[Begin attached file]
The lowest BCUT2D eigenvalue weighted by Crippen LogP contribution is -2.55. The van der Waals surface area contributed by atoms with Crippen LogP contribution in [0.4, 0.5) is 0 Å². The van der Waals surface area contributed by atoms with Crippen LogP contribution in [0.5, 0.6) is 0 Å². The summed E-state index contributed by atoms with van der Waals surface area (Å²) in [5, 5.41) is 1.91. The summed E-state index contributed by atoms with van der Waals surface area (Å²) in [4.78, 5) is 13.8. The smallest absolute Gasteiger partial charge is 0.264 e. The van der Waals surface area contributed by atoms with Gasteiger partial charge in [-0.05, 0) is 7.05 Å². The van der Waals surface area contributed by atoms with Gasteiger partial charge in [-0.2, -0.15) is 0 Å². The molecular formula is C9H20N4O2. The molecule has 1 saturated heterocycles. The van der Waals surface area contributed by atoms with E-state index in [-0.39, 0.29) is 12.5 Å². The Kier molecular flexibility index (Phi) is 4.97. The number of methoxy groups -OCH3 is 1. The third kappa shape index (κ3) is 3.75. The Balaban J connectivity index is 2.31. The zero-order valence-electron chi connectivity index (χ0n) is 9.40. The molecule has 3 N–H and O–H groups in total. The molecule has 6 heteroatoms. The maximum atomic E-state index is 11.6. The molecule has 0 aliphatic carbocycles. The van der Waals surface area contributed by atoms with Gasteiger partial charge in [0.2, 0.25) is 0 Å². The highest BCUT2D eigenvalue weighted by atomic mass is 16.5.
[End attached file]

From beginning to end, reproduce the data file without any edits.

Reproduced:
The lowest BCUT2D eigenvalue weighted by Crippen LogP contribution is -2.55. The van der Waals surface area contributed by atoms with Crippen LogP contribution in [0.4, 0.5) is 0 Å². The van der Waals surface area contributed by atoms with Crippen LogP contribution in [0.5, 0.6) is 0 Å². The summed E-state index contributed by atoms with van der Waals surface area (Å²) in [5, 5.41) is 1.91. The summed E-state index contributed by atoms with van der Waals surface area (Å²) in [4.78, 5) is 13.8. The smallest absolute Gasteiger partial charge is 0.264 e. The van der Waals surface area contributed by atoms with Gasteiger partial charge in [-0.05, 0) is 7.05 Å². The van der Waals surface area contributed by atoms with Gasteiger partial charge in [-0.2, -0.15) is 0 Å². The molecular formula is C9H20N4O2. The molecule has 1 saturated heterocycles. The van der Waals surface area contributed by atoms with E-state index in [-0.39, 0.29) is 12.5 Å². The Kier molecular flexibility index (Phi) is 4.97. The number of methoxy groups -OCH3 is 1. The third kappa shape index (κ3) is 3.75. The Balaban J connectivity index is 2.31. The zero-order valence-electron chi connectivity index (χ0n) is 9.40. The molecule has 3 N–H and O–H groups in total. The molecule has 6 heteroatoms. The maximum atomic E-state index is 11.6. The molecule has 0 aliphatic carbocycles. The van der Waals surface area contributed by atoms with Gasteiger partial charge in [0.2, 0.25) is 0 Å². The highest BCUT2D eigenvalue weighted by atomic mass is 16.5.